• Costs incurred by you for travel within the United States incurred as a result of the insured´s efforts to amend or rectify records as to the insured´s true name and identity; and
      • Costs incurred by you for elder care or child care incurred as a result of the insured´s efforts to amend or rectify records as to the insured´s true name or identity.
      • Costs incurred by you for the replacement of identification cards, drivers licenses and passports as a result of a stolen identity event
    • Lost Wages Actual lost wages that would have been earned in the United States, its territories or possessions, whether partial or whole days, for time reasonably and necessarily taken off work and away from your work premises solely as a result of your efforts to amend or rectify records as to your true name or identity as a result of a Stolen Identity Event. Actual lost wages includes remuneration for vacation days, discretionary days, floating holidays, and paid personal days. Lost wage reimbursement excludes business interruption or future earning of a self-employed professional. Computation of lost wages for self-employed professionals must be supported by and will be based on prior year tax returns. Coverage is limited to wages lost within twelve (12) months after your discovery of a Stolen Identity Event.
    • Investigative Agency or Private Investigator Costs

      Costs associated with the use of any investigative agency or private investigator engaged to amend or rectify records as to your true name or identity as a result of a Stolen Identity Event. We reserve the right to select such investigative agency or private investigator; however, with our express prior written consent, you may select such investigative agency or private investigator.

    • Legal defense fees and expenses

      Costs for reasonable fees for an attorney appointed by us and related court fees, incurred by you with our consent, for:

      • Any legal action brought against you by a creditor or collection agency or entity acting on behalf of a creditor for non-payment of goods or services or default on a loan as a result of a Stolen Identity Event; and
      • Removing any civil judgment wrongfully entered against you as a result of the Stolen Identity Event.
      • Criminal defense for charges brought against you as a result of a Stolen Identity Event. However, we will only pay for this after it has been established by acquittal or dropping of charges because you were not in fact the perpetrator.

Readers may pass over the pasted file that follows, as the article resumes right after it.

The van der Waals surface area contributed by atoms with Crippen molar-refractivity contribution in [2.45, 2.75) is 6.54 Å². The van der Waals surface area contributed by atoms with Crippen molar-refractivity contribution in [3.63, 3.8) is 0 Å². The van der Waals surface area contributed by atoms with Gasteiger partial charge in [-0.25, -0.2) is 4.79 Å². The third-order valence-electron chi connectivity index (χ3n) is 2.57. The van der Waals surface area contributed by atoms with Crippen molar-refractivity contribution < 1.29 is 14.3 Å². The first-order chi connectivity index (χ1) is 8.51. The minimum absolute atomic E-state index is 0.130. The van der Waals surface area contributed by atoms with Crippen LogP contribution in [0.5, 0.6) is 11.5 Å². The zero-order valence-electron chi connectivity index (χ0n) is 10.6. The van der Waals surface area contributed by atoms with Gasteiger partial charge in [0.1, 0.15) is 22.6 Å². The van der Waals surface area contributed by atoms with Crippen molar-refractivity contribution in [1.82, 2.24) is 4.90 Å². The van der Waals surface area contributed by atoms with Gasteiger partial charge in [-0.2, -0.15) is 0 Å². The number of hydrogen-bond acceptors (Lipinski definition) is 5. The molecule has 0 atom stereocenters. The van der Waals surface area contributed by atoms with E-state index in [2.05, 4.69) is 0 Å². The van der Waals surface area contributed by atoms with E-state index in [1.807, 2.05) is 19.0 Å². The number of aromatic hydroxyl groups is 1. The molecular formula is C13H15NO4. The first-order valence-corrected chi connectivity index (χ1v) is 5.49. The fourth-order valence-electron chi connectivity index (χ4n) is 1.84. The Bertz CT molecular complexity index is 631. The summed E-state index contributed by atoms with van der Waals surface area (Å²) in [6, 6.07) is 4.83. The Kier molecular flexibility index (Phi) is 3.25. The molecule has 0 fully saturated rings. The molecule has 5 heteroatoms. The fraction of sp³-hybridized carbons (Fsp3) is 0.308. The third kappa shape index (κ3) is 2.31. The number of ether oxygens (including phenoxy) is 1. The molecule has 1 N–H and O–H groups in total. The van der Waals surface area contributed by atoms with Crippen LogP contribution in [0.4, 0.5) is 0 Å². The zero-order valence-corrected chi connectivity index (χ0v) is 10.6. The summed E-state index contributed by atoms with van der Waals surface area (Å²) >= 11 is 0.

• Challenging the accuracy or completeness of any information in your medical history as a result of a medical identity theft. It is further agreed that solely with respect to subparagraph (d) you, with our express prior written consent, may select such attorney.
      • Challenging the accuracy or completeness of any information in your tax history as a result of a stolen identity event. It is further agreed that solely with respect to subparagraph (d) you, with our express prior written consent, may select such attorney.

      A Stolen Identity Event means the fraudulent use of your name, address, Social Security number, bank or credit card account number or other personally identifying information or other method of identifying you. This includes, but is not limited to, the fraudulent use of your personal identity to establish credit accounts, secure loans, enter into contracts or commit crimes. Stolen identity event shall include Medical identity theft. Medical Identity Theft means the theft of the insured´s personal or health insurance information to obtain medical treatment, pharmaceutical services or medical insurance coverage. Medical identity theft also means the theft of the insured´s personal or health insurance information to submit false claims for medical services or goods. A Stolen Identity Event does not include the theft or unauthorized or illegal use of y our business name, d/b/a or any other method of identifying your business activity.

  • We shall pay you for the following in the event of an Unauthorized Electronic Fund Transfer:

    • The principal amount, exclusive of interest, incurred by you and caused by an Unauthorized Electronic Fund Transfer first occurring during the policy period. However, such principal amount shall not include any amount for which you did not seek reimbursement from the financial institution which issued the access device and holds the account from which funds were stolen, and for which you have not received reimbursement from any other source.

      An Unauthorized Electronic Fund Transfer (UEFT) is an electronic fund transfer from your Account initiated by a person other than you without the actual authority to initiate such transfer and from which you receive no benefit. An Unauthorized Electronic Fund Transfer (UEFT) does not include an electronic fund transfer initiated: 1) by a person who was furnished the access device to your account by you, unless you have notified the financial institution that transfers by such person are no longer authorized; 2) with fraudulent intent by you or any person acting in concert with you; 3) by the financial institution of its employee; or 4) from any business or commercial account.